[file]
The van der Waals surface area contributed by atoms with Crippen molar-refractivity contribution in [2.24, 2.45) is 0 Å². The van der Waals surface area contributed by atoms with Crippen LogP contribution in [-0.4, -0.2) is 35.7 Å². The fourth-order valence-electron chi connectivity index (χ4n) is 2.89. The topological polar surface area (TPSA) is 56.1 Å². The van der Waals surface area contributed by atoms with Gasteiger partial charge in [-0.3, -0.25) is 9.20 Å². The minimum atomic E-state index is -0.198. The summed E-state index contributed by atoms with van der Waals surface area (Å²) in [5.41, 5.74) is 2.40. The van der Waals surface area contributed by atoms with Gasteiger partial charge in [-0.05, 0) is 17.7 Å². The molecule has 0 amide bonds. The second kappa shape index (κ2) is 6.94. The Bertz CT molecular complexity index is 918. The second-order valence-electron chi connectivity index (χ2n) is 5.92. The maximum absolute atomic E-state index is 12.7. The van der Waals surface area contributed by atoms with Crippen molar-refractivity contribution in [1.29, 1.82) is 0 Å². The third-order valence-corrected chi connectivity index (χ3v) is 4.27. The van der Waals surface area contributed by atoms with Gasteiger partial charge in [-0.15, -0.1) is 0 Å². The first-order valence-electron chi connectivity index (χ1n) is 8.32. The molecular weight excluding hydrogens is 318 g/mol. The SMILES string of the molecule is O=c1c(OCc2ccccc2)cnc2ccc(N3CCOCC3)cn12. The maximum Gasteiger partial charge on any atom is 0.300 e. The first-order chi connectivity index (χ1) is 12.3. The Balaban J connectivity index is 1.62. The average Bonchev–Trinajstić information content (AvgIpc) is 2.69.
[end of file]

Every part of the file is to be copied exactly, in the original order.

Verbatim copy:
The van der Waals surface area contributed by atoms with Crippen molar-refractivity contribution in [2.24, 2.45) is 0 Å². The van der Waals surface area contributed by atoms with Crippen LogP contribution in [-0.4, -0.2) is 35.7 Å². The fourth-order valence-electron chi connectivity index (χ4n) is 2.89. The topological polar surface area (TPSA) is 56.1 Å². The van der Waals surface area contributed by atoms with Gasteiger partial charge in [-0.3, -0.25) is 9.20 Å². The minimum atomic E-state index is -0.198. The summed E-state index contributed by atoms with van der Waals surface area (Å²) in [5.41, 5.74) is 2.40. The van der Waals surface area contributed by atoms with Gasteiger partial charge in [-0.05, 0) is 17.7 Å². The molecule has 0 amide bonds. The second kappa shape index (κ2) is 6.94. The Bertz CT molecular complexity index is 918. The second-order valence-electron chi connectivity index (χ2n) is 5.92. The maximum absolute atomic E-state index is 12.7. The van der Waals surface area contributed by atoms with Crippen molar-refractivity contribution in [1.29, 1.82) is 0 Å². The third-order valence-corrected chi connectivity index (χ3v) is 4.27. The van der Waals surface area contributed by atoms with Gasteiger partial charge in [-0.15, -0.1) is 0 Å². The first-order valence-electron chi connectivity index (χ1n) is 8.32. The molecular weight excluding hydrogens is 318 g/mol. The SMILES string of the molecule is O=c1c(OCc2ccccc2)cnc2ccc(N3CCOCC3)cn12. The maximum Gasteiger partial charge on any atom is 0.300 e. The first-order chi connectivity index (χ1) is 12.3. The Balaban J connectivity index is 1.62. The average Bonchev–Trinajstić information content (AvgIpc) is 2.69.